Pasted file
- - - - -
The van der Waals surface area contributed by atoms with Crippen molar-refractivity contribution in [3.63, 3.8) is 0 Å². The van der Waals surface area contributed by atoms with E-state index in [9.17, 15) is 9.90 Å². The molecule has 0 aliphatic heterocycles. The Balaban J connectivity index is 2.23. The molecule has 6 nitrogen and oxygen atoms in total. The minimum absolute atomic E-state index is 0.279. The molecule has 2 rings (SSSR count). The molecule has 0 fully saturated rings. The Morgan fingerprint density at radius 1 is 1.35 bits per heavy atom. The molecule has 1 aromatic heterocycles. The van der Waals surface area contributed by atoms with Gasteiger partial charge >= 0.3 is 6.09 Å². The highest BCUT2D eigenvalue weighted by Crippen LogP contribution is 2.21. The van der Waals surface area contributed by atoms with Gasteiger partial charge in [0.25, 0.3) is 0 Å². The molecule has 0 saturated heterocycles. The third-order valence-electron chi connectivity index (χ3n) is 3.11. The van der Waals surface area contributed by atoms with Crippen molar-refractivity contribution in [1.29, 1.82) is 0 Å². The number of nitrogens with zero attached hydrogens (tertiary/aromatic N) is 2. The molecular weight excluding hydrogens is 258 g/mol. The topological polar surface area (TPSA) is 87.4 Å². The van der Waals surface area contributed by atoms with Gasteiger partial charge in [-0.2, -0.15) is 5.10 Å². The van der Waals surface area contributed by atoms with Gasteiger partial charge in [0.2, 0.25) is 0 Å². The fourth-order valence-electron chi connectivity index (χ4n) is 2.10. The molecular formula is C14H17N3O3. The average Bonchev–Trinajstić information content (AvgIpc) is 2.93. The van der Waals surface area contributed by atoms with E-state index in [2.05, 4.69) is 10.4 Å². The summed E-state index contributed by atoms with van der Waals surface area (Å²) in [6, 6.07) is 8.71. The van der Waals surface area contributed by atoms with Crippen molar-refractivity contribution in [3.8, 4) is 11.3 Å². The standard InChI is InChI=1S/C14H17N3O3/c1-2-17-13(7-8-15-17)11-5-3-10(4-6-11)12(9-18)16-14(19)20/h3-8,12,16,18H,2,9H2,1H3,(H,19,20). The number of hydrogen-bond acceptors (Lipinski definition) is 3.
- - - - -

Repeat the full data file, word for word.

The van der Waals surface area contributed by atoms with Crippen molar-refractivity contribution in [3.63, 3.8) is 0 Å². The van der Waals surface area contributed by atoms with E-state index in [9.17, 15) is 9.90 Å². The molecule has 0 aliphatic heterocycles. The Balaban J connectivity index is 2.23. The molecule has 6 nitrogen and oxygen atoms in total. The minimum absolute atomic E-state index is 0.279. The molecule has 2 rings (SSSR count). The molecule has 0 fully saturated rings. The Morgan fingerprint density at radius 1 is 1.35 bits per heavy atom. The molecule has 1 aromatic heterocycles. The van der Waals surface area contributed by atoms with Gasteiger partial charge >= 0.3 is 6.09 Å². The highest BCUT2D eigenvalue weighted by Crippen LogP contribution is 2.21. The van der Waals surface area contributed by atoms with Gasteiger partial charge in [0.25, 0.3) is 0 Å². The molecule has 0 saturated heterocycles. The third-order valence-electron chi connectivity index (χ3n) is 3.11. The van der Waals surface area contributed by atoms with Crippen molar-refractivity contribution in [1.29, 1.82) is 0 Å². The number of nitrogens with zero attached hydrogens (tertiary/aromatic N) is 2. The molecular weight excluding hydrogens is 258 g/mol. The topological polar surface area (TPSA) is 87.4 Å². The van der Waals surface area contributed by atoms with Gasteiger partial charge in [-0.2, -0.15) is 5.10 Å². The van der Waals surface area contributed by atoms with Gasteiger partial charge in [0.2, 0.25) is 0 Å². The fourth-order valence-electron chi connectivity index (χ4n) is 2.10. The molecular formula is C14H17N3O3. The average Bonchev–Trinajstić information content (AvgIpc) is 2.93. The van der Waals surface area contributed by atoms with E-state index in [2.05, 4.69) is 10.4 Å². The summed E-state index contributed by atoms with van der Waals surface area (Å²) in [6, 6.07) is 8.71. The van der Waals surface area contributed by atoms with Crippen molar-refractivity contribution in [3.8, 4) is 11.3 Å². The standard InChI is InChI=1S/C14H17N3O3/c1-2-17-13(7-8-15-17)11-5-3-10(4-6-11)12(9-18)16-14(19)20/h3-8,12,16,18H,2,9H2,1H3,(H,19,20). The number of hydrogen-bond acceptors (Lipinski definition) is 3.